Baltimore Ravens: Miles Boykin is key to unlocking next level play

For the Baltimore Ravens it’s all about what they get out of Miles Boykin:

The addition of rookie J.K Dobbins to a Baltimore Ravens record-breaking running group this offseason pretty much confirmed that this  year’s offense figures to advance down the field in a similar fashion to last year’s: Punishing people on the ground.

Of course, quarterback Lamar Jackson pads those running stats a good bit with his unique abilities, but a stable featuring Dobbins, Mark Ingram, Gus Edwards and Justice Hill figures to do plenty of damage on its own. And, if we’re passing out plaudits today, let’s include offensive coordinator Greg Roman’s creative play-calling and the offensive line’s ability to create room.

And, not to be outdone, how about the multi-dimensional Nick Boyle and Pat Ricard leveling would-be defenders at the line while receiver Miles Boykin helps spring the long ones with his downfield blocking on defensive backs? In fact, let’s talk about Boykin for a minute.

The second-year receiver out of Notre Dame made a few splash plays last season as a receiver, but did a lot of his really special work blocking — and that’s great, particularly in the Ravens unique offense. But crediting a receiver for his blocking is like focusing your attention on a cornerback for how he tackles, or a Marine for how he spit-shines his boots. I mean, it’s good. It’s real good. But there are certain other expectations that come from the wide receiver position. You know, like catching a football.

Boykin has every tool you would want out of an “X” receiver. He’s big. He’s fast. He has shown an ability to use his body as a shell against defenders when taking in slants, and he does a nice job working his way back to Jackson when the quarterback gets off-schedule.

At Notre Dame, Boykin displayed an ability to become a bigger part of the offense each season, jumping his receptions from six to 12 to 59 over his three years in South Bend. He then went and destroyed his Combine performance, registering a 4.42 40 and a 6.77-second three cone drill.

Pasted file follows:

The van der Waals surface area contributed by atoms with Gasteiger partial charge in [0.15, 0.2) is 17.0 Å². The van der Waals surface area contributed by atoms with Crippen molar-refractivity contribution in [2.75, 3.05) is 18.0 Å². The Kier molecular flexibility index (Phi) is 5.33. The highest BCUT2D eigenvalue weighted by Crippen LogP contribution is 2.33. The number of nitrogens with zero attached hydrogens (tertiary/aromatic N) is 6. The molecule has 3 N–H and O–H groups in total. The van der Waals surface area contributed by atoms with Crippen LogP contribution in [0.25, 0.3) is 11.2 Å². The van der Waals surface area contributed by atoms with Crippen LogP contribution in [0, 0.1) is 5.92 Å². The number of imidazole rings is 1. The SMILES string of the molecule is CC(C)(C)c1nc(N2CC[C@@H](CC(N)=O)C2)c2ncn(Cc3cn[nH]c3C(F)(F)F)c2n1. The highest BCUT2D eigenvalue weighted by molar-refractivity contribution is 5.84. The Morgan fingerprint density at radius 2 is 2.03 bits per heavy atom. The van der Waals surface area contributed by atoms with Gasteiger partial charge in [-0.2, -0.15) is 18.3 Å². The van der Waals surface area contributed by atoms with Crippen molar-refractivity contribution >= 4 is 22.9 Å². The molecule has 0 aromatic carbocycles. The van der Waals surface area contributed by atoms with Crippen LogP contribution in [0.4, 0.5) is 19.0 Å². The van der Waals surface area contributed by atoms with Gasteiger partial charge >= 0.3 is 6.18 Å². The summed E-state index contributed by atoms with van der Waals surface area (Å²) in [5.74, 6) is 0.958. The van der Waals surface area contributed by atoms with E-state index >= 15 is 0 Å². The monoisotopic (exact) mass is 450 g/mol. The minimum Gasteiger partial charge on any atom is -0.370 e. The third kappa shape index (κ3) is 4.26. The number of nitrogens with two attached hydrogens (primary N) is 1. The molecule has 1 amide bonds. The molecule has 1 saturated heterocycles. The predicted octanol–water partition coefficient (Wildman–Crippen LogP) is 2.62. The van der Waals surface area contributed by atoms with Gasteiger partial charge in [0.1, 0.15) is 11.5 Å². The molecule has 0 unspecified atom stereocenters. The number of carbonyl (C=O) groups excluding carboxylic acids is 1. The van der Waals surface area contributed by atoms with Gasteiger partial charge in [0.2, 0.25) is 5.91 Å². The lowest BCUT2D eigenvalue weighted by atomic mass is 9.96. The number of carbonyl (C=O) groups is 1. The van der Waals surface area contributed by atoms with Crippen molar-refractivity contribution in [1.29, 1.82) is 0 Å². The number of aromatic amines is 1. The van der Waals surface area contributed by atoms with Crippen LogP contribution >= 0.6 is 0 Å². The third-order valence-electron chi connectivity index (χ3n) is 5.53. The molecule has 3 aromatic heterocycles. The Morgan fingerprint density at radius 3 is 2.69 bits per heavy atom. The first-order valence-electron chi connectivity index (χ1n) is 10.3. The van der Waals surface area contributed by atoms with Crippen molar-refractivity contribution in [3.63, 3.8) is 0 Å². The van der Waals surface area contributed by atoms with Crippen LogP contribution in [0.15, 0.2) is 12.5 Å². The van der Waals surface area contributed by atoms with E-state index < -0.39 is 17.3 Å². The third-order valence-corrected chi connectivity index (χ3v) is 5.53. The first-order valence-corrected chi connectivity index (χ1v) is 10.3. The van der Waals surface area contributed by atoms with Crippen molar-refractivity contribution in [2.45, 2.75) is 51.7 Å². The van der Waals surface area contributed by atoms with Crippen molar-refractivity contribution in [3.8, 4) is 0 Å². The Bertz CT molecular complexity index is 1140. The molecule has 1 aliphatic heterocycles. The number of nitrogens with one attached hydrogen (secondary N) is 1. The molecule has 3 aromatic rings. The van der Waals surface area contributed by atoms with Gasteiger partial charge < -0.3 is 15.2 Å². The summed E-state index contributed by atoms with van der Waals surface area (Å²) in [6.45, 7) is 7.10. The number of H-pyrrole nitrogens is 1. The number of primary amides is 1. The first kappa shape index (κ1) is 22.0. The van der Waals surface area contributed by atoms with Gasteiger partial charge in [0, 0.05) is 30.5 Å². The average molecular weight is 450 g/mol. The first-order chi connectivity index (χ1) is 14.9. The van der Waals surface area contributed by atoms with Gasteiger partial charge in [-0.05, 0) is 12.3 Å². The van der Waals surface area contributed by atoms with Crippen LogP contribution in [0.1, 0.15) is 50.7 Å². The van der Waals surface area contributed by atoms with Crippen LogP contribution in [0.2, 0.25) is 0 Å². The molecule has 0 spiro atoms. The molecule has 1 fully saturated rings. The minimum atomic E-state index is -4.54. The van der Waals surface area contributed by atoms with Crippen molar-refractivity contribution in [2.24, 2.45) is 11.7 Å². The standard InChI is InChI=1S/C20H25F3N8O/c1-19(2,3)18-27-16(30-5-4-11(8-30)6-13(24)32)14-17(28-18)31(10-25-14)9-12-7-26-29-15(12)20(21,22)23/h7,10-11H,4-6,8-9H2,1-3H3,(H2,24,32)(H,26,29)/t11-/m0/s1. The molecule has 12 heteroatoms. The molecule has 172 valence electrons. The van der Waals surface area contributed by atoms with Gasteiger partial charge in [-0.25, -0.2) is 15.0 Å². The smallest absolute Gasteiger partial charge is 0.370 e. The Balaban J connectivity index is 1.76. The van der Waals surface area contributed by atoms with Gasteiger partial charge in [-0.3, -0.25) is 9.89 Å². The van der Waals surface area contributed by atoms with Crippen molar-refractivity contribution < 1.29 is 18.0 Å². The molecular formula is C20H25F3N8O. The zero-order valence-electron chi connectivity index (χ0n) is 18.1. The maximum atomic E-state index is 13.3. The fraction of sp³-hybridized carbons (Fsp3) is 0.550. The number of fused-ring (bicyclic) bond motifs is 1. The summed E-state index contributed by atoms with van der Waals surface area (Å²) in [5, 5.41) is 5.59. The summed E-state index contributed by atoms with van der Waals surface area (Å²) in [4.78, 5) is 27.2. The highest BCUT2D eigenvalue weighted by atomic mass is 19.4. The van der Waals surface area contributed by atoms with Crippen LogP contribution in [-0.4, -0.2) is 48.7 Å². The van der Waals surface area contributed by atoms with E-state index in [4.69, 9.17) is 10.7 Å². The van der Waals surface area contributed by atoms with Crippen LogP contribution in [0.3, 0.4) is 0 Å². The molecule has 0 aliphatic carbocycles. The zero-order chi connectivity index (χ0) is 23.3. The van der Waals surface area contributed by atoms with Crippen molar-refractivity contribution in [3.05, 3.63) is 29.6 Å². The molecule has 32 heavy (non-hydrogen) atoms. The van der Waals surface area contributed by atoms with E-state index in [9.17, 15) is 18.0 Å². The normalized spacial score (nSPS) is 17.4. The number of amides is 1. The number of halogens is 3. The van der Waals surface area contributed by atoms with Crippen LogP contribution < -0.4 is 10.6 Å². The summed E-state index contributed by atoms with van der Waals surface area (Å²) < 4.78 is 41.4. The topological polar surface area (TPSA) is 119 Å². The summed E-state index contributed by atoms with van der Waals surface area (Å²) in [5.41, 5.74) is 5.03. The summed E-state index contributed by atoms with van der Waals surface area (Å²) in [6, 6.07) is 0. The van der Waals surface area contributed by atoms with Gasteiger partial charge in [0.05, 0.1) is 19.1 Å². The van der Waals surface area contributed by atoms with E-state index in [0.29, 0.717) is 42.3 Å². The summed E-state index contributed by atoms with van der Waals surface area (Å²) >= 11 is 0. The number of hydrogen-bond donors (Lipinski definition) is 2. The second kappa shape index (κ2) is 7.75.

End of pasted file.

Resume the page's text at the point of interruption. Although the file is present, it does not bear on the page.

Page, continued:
So, yeah. Boykin has the characteristics, work ethic and proven track record of improving to provide some optimism that he will grow into a complete receiver that can open up everything else for the Ravens offense going forward. Jackson’s passing improved by leaps and bounds from his first into his second season, and there’s no good reason to expect he won’t continue to get better.

Where Jackson has really shined, to this point, is to the middle of the field, illustrated by pinpoint seam throws to tight end Mark Andrews, perfectly-placed posts to Marquise Brown and using creative arm angles and a deft touch to hit crossing routes in traffic.

If Boykin and Jackson can develop a connection on the boundaries, along with those aforementioned slants to keep opponents on their toes, that middle of the field will become even more available for Jackson, and safeties having to watch both Brown and Boykin from play to play will make the running game that much easier to function.

Boykin doesn’t have to become a 1,400-yard receiver. I’m not sure that’s even a thing in an offense that operates like this Ravens team does. Boykin doesn’t even have to become the team’s top receiver. But if he can develop into his tools, and sting teams from a different direction than they are used to getting stung by Jackson and company, the sky’s the limit.

And, if he doesn’t, well, the Ravens might be looking again at an offense that’s nearly impossible to stop when they have a lead, but finds itself severely hamstrung when forced to open things up to come back. Boykin could very well be the key.